We need to consider what gifts our guests might actually enjoy receiving. Many churches have found that t-shirts hit the spot because people—for whatever reason—are always willing to pick up a free t-shirt. Now, make sure the t-shirt design is something that someone who doesn’t attend your church on a regular basis would wear. (I always say that the design on the shirt needs to at least be good enough that people would wear it when they’re doing chores around the house or running a quick errand in town.)

You can check out ideas from other churches for what they have been doing for “new-here” guest gifts. T-shirts, coffee mugs, journals—all are popular choices for churches looking to encourage people to drop by their guest kiosk.

Streamline the “New-Here” Card

We ask our guests to fill out a card with their basic contact information so that we can follow up with them. This practice functions as a kind of guestbook for the church; we love to know who worshipped with us on a given Sunday. It’s also a good practice to let them know that we’ll follow up to find out how their experience was at our church.

Work to cut down the amount of information that you are asking for on this card. If you aren’t going to take action on the information, you simply should not be asking that question. For example, sometimes churches ask for birthdays on “new-here” guest cards; that’s actually a fairly personal piece of information that many people are hesitant to give. If you’re not planning to send birthday cards to everyone who fills out a card, don’t ask for their date of birth. Keep that in mind and only ask for information you’re going to use.

You can also tweak the language to be more specific. Ask for their “preferred email” instead of just “email”, and rather than asking for the “phone number” ask for their cell phone number in order to be more precise and streamlined with the information that you are looking for from your new guests.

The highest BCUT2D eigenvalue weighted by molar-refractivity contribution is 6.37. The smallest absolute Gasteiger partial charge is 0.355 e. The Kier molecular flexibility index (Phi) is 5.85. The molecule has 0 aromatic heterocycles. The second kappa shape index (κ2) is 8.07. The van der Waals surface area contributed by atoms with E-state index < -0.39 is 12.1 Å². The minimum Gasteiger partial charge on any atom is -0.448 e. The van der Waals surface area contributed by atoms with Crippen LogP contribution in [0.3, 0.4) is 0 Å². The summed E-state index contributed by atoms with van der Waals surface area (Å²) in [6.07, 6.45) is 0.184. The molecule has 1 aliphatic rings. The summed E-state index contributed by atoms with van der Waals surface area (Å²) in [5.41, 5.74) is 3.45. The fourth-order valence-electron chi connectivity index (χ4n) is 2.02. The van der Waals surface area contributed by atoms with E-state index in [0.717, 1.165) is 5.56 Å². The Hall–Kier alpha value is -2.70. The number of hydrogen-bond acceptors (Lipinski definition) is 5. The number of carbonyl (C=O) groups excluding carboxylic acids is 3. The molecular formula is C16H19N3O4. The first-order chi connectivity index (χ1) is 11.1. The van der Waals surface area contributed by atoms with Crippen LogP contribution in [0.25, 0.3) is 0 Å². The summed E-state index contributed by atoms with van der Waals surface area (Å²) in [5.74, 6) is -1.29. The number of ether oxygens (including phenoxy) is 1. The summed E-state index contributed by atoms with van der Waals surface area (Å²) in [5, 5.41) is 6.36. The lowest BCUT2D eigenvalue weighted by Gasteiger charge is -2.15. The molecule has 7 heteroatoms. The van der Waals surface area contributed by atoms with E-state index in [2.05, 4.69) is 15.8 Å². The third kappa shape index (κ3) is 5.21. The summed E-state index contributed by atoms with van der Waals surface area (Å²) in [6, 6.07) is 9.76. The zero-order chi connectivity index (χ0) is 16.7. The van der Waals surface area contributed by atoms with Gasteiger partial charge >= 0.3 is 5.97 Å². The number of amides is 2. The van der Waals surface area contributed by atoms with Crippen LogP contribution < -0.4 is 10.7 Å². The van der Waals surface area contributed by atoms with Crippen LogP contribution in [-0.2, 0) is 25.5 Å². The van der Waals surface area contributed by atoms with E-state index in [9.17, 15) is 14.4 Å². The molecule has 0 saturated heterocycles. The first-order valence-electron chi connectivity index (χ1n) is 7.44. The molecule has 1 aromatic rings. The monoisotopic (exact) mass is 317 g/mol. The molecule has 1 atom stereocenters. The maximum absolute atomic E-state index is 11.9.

Staff the “New-Here” Area With Your Most Outgoing Volunteers

One of the significant changes we made to our “new-here” guest process included setting up a dedicated area in our lobbies where people could drop off their contact cards in exchange for the gifts. The volunteers in this area were amongst our most gregarious and outgoing and were specially trained to ensure that this first interaction went well.

We also deliberately made the “new-here” guest area slightly inefficient so that it would actually slow people down. At our church, we put the t-shirts into a bag and then hand that bag to our guests. This act of going over to pick up the t-shirt out of a bin and then put it into a bag provided the opportunity for a moment of interaction between our team members and our guests. Then at the end of every Sunday, this group of volunteers writes handwritten notes to every guest who visited; these notes are designed to hopefully make a personal connection with our visitors. Oftentimes, the personal connection for these cards is made during these short interactions when guests pick up their t-shirts. The goal is to get those notes in the mail on Sunday, so they’ll arrive as early as possible that same week.

1
2
Previous articleSouthern Baptists: Losing Their Zeal for Temperance?
Next articleBecome a More Positive Person Overnight With These Three Practices
Rich Birch
Rich serves as Operations Pastor at Liquid Church in the Manhattan facing suburbs of New Jersey. He blogs at UnSeminary.com and is a sought after speaker and consultant on multisite, pastoral productivity and communications.

Get the ChurchLeaders Daily Sent to Your Inbox